BlackRock explores plan to close coal-fired power plants in Asia

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BlackRock explores plan to close coal-fired power plants in Asia

- BlackRock Inc. and other major financial institutions are working on plans to accelerate the closure of coal-fired power plants in Asia in a bid to phase out the use of the worst man-made contributors to climate change.

The world's biggest asset manager is partnering with Citigroup Inc. HSBC Holdings Plc and Asian Development Bank to study the proposals, according to people familiar with the matter who asked not to be named discussing a private matter. BlackRock is testing the plans by its real assets unit, one of the people said.

Proposals being led by the Asian Development Bank and Prudential Plc would involve buying coal plants in developing economies in Asia and operating them for as long as 15 years before closing the sites ahead of current schedules. 'The world cannot yet hit the Paris climate targets unless we accelerate the retirement and replacement of existing coal-fired electricity, Don Kanak, chairman of Prudential's growth markets division, said in a statement. 'This is especially in Asia where existing coal fleets are big and young and will otherwise operate for decades.

Representatives for Citi and BlackRock declined to comment on the issue. HSBC did not immediately respond to the emailed queries.

Even as governments set out goals to reduce greenhouse gas emissions, coal remains a principal source of energy for many countries in Asia, with China and India accounting for two-thirds of global demand. Consumption in key markets is forecast to increase for the next few years and coal-fired electricity generation will hit a record in 2022, according to the International Energy Agency.

By operating and acquiring commercial power plants at a lower cost of capital than is currently available to commercial operators, ADB and partners would be able to generate similar returns over a short period, facilitating the early closures of the assets, Reuters reported.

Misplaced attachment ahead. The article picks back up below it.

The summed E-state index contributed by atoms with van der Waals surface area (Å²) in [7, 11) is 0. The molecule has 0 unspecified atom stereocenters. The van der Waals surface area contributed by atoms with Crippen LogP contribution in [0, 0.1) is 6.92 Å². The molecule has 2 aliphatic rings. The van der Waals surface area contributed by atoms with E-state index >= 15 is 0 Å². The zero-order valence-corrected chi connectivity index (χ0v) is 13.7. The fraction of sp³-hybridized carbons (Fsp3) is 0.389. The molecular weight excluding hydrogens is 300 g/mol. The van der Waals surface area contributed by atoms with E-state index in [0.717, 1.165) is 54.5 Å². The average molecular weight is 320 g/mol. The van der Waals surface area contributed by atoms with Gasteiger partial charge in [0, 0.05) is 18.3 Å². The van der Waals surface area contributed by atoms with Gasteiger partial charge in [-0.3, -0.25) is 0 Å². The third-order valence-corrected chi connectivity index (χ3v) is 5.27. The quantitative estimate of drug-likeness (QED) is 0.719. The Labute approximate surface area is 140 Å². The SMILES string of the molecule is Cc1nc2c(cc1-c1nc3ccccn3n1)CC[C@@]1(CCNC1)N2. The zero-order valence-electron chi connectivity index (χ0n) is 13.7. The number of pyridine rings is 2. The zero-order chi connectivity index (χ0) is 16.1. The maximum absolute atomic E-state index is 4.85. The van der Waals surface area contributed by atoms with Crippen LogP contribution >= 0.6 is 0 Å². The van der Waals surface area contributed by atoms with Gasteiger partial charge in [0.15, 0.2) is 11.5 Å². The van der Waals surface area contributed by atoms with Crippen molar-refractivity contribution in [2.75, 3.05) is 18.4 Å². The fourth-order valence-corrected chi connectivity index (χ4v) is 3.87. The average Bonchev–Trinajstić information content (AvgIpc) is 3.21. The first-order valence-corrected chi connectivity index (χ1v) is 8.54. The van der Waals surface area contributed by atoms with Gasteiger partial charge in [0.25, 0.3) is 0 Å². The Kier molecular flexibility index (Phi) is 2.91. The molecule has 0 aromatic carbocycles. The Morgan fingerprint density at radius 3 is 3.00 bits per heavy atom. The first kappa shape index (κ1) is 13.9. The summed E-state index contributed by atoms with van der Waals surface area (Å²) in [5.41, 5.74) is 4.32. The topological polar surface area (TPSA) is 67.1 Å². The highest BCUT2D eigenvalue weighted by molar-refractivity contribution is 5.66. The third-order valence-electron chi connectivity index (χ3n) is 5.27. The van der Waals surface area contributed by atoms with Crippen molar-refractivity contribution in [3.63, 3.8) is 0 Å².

Funding for the planned energy transition mechanism is expected to come from both public and private institutions, although targets have not been set, said Ahmed M Saeed, the ADB vice president for East Asia, Southeast Asia and the Pacific.

The lender is currently in discussions with governments in Vietnam, Indonesia and the Philippines about the proposal and may see a pilot acquisition that is 'big enough to matter' next year, Saeed said. ADB will start raising funds at the COP 26 climate conference in November.

According to Saeed, if the plan is successful, it will need countries to commit to not replace eliminated coal use with other fossil fuels. The timeframe to formally shutter the assets will allow sufficient planning, and help to avoid consequences such as poor regions suddenly losing access to heating.

The proposal would enable developing countries to make big progress on climate goals in the next 10 - 15 years, not deferring heavy lifting until mid century, said Prudential's Kanak, who originally devised plans for the mechanism.

Citi and Trafigura foresee 'coal to zero' mining vehicles with 14 mines.

Earlier this year, Citi met with large institutional investors in London to pitch a vehicle intended to sell coal mines and acquire them before 2045.